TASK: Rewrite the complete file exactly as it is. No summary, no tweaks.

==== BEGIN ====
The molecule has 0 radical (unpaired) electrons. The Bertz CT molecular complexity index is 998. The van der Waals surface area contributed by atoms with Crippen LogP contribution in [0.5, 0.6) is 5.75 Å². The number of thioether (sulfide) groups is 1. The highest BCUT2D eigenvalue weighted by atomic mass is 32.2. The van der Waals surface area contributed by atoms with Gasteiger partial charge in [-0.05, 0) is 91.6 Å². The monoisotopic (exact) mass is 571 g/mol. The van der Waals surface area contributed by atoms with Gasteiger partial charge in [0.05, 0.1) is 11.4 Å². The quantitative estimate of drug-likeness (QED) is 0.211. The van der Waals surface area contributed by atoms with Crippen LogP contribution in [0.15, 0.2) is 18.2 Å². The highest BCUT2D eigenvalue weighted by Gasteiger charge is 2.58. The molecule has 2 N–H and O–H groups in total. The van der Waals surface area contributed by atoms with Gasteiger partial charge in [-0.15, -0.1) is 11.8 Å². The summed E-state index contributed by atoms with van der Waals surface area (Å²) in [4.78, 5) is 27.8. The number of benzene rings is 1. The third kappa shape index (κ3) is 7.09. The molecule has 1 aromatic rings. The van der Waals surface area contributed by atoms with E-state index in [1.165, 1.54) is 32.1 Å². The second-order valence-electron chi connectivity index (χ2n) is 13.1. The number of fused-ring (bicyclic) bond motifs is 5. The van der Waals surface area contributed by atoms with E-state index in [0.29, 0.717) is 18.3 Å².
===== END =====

The molecule has 0 radical (unpaired) electrons. The Bertz CT molecular complexity index is 998. The van der Waals surface area contributed by atoms with Crippen LogP contribution in [0.5, 0.6) is 5.75 Å². The number of thioether (sulfide) groups is 1. The highest BCUT2D eigenvalue weighted by atomic mass is 32.2. The van der Waals surface area contributed by atoms with Gasteiger partial charge in [-0.05, 0) is 91.6 Å². The monoisotopic (exact) mass is 571 g/mol. The van der Waals surface area contributed by atoms with Gasteiger partial charge in [0.05, 0.1) is 11.4 Å². The quantitative estimate of drug-likeness (QED) is 0.211. The van der Waals surface area contributed by atoms with Crippen LogP contribution in [0.15, 0.2) is 18.2 Å². The highest BCUT2D eigenvalue weighted by Gasteiger charge is 2.58. The molecule has 2 N–H and O–H groups in total. The van der Waals surface area contributed by atoms with Gasteiger partial charge in [-0.15, -0.1) is 11.8 Å². The summed E-state index contributed by atoms with van der Waals surface area (Å²) in [4.78, 5) is 27.8. The number of benzene rings is 1. The third kappa shape index (κ3) is 7.09. The molecule has 1 aromatic rings. The van der Waals surface area contributed by atoms with E-state index in [1.165, 1.54) is 32.1 Å². The second-order valence-electron chi connectivity index (χ2n) is 13.1. The number of fused-ring (bicyclic) bond motifs is 5. The van der Waals surface area contributed by atoms with E-state index in [0.29, 0.717) is 18.3 Å².